Researchers from the German “Loss of the Night” project have developed an app for Android smart phones, which counts the number of visible stars in the sky. The data from the app will be used by scientists to understand light pollution on a world wide scale.
n natural areas you can see several thousand stars with the naked eye” says Dr. Christopher Kyba, physicist at the Leibniz-Institute of Freshwater Ecology and Inland Fisheries (IGB) and Freie Universität. “In Berlin, we can still see several hundred, but the situation in most large cities and world capitals is far worse.”
The smartphone app will evaluate sky brightness, also known as skyglow, on a worldwide scale. It will be an extension to the “GLOBE at Night” citizen science project, which has been running since 2006. This data can be used to map the distribution and changes in sky brightness, and will eventually allow scientists to investigate correlations with health, biodiversity, energy waste and other factors.
“Life evolved periodic changes of bright days and dark nights” says Dr. Annette Krop-Benesch of the Leibniz-Institute of Freshwater Ecology and Inland Fisheries (IGB). “The introduction of artificial light into the atmosphere is changing ecosystems worldwide, and might even have an impact on our health. Unfortunately, we have very little information about light levels in different habitats at night.”
Celebrate the stars! Created in 2003 by high-school student Jennifer Barlow, IDSW has grown to become a worldwide event and a key component of Global Astronomy Month. The goals of IDSW are to appreciate the beauty of the night sky and to raise awareness of how poor-quality lighting creates light pollution.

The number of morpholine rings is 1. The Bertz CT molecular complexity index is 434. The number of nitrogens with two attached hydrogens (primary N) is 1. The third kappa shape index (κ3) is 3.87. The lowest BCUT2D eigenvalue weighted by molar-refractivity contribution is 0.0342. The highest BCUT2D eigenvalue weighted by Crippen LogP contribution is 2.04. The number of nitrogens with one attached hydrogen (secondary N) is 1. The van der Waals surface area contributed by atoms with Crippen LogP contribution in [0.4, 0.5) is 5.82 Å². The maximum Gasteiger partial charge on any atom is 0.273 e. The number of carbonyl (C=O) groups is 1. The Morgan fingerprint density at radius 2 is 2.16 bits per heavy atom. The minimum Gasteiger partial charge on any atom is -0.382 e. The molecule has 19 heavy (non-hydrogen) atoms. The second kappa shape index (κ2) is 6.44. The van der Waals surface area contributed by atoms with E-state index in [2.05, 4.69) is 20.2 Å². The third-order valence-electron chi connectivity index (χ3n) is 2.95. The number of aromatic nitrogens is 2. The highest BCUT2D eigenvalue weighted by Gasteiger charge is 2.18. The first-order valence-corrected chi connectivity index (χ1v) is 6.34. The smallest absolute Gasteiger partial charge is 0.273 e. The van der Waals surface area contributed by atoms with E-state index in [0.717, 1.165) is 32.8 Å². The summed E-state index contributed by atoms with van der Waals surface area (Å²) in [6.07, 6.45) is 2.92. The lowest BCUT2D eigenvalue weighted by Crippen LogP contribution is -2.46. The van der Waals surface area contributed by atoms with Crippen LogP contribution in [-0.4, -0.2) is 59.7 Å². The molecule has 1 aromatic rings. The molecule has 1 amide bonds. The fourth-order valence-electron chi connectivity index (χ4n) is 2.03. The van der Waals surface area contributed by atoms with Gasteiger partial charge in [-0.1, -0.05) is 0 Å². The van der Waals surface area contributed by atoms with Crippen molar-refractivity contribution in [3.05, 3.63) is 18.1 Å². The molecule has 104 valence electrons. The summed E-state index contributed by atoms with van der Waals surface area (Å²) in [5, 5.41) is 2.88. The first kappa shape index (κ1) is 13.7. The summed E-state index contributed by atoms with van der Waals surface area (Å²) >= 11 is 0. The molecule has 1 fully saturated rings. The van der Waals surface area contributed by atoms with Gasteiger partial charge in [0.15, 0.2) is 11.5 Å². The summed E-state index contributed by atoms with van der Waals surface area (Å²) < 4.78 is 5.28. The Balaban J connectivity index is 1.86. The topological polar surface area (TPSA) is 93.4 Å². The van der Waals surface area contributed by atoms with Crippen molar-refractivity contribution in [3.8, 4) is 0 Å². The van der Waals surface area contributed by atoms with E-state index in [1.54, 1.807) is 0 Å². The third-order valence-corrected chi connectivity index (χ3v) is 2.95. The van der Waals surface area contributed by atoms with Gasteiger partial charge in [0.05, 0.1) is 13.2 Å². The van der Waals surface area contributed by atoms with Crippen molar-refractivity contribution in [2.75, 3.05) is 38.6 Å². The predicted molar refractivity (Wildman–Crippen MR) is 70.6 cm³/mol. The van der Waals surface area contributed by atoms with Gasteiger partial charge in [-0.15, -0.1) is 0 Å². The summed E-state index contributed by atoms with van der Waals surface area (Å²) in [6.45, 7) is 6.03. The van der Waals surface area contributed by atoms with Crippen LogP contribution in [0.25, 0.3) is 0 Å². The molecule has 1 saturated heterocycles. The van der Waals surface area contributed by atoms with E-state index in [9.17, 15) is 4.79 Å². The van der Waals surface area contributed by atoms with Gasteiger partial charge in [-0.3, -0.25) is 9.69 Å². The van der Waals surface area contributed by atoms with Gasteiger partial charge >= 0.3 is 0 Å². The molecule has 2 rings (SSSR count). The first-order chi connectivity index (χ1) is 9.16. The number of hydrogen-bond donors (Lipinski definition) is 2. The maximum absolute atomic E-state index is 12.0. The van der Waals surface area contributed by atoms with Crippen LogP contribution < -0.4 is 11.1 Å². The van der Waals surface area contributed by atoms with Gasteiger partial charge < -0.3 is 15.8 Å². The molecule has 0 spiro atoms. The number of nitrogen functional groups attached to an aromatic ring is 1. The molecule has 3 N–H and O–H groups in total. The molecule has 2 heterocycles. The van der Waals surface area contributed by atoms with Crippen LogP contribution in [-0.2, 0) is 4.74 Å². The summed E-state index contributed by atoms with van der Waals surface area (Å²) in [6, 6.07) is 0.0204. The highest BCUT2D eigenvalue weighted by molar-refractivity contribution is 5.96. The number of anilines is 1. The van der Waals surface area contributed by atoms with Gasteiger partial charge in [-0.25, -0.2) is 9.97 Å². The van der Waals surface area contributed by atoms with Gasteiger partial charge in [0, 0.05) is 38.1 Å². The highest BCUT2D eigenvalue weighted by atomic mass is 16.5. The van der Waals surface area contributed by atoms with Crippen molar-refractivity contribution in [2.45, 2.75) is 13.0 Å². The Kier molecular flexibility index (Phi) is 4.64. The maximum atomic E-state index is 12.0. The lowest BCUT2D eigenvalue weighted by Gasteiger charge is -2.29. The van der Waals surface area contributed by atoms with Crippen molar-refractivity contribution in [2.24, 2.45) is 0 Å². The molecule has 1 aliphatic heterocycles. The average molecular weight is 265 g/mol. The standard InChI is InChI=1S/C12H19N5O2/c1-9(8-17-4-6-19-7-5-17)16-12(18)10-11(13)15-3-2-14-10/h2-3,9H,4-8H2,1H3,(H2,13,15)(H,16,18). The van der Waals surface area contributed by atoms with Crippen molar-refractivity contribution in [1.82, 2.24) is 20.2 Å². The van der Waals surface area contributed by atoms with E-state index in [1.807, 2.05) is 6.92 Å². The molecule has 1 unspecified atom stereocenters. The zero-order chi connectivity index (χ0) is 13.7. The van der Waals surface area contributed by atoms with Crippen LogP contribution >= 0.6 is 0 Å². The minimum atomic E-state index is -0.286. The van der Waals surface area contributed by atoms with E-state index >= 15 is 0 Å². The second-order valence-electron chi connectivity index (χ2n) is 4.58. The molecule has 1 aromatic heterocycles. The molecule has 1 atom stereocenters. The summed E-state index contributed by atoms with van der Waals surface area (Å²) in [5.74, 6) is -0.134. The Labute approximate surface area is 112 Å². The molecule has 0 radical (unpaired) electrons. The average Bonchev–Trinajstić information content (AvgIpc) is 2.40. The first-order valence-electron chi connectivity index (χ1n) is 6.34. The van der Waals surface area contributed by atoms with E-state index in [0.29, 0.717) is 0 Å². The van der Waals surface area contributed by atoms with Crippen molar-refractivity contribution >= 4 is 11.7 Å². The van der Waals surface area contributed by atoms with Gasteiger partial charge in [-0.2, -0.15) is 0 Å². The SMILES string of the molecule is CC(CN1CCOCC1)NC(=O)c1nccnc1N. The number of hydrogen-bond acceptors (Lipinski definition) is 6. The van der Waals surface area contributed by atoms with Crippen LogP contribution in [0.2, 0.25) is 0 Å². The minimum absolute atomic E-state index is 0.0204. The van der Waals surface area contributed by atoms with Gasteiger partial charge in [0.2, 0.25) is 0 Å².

Light pollution is a growing problem. Not only does it have detrimental effects on our views of the night sky, but it also disrupts the natural environment, wastes energy, and has the potential to cause health problems.
Full Story: http://www.darksky.org/idsw
“We’re thrilled,” said LCOGT Scientific Director Tim Brown, “to have our first telescope in such a well-supported site, with superbly dark skies.”
The 1-meter (40-inch) telescope will be used for both research and outreach to K-12 schools. It is part of a large planned network of LCOGT telescopes to be installed around the world, and the first of five (two 1-meter and three 0.4-meter) and possibly more LCOGT telescopes to be installed at McDonald Observatory over the next few years.
For the past month the two brightest planets, Venus and Jupiter, have been an eye-catching duo in the western sky after sunset. Week by week they’ve been gradually sliding closer together, and their celestial performance is about to culminate.
By March 9th these dazzling evening “stars” are less than 5° apart, about the width of three fingers at arm’s length. Then, from March 12th to 14th, the gap between them closes to just 3° as they pass one another in the evening sky. The pairing of these bright lights will be dramatic, though not especially rare.
This is from Journey to the Stars astronomy blog – check it out, it’s got a lot of great info🙂
As the gift-giving season comes to an end, maybe now you’ve got a shiny new telescope to call your own. Congratulations — you’re on your way to discovering many amazing things in the night sky. Be it a long, sleek tube or a compact marvel of computerized wizardry, every new telescope surely has an owner itching to try it out.
“Here are two important tips,” advises Robert Naeye, editor in chief of Sky & Telescope magazine. “First, set up your scope indoors and make sure you understand how everything works before you take it out into the night.” Trying to figure out unfamiliar knobs and settings in the dark and cold is no fun.
“Second,” he adds, “be patient. Spend time with each sky object you’re able to find, and really get to know it.” Too many first-time telescope users expect Hubble-like brightness and color in the eyepiece — when in fact most astronomical objects are very dim to the human eye. And our night vision sees almost everything as shades of gray. Much of what the universe has to offer is subtle, and of course extremely distant.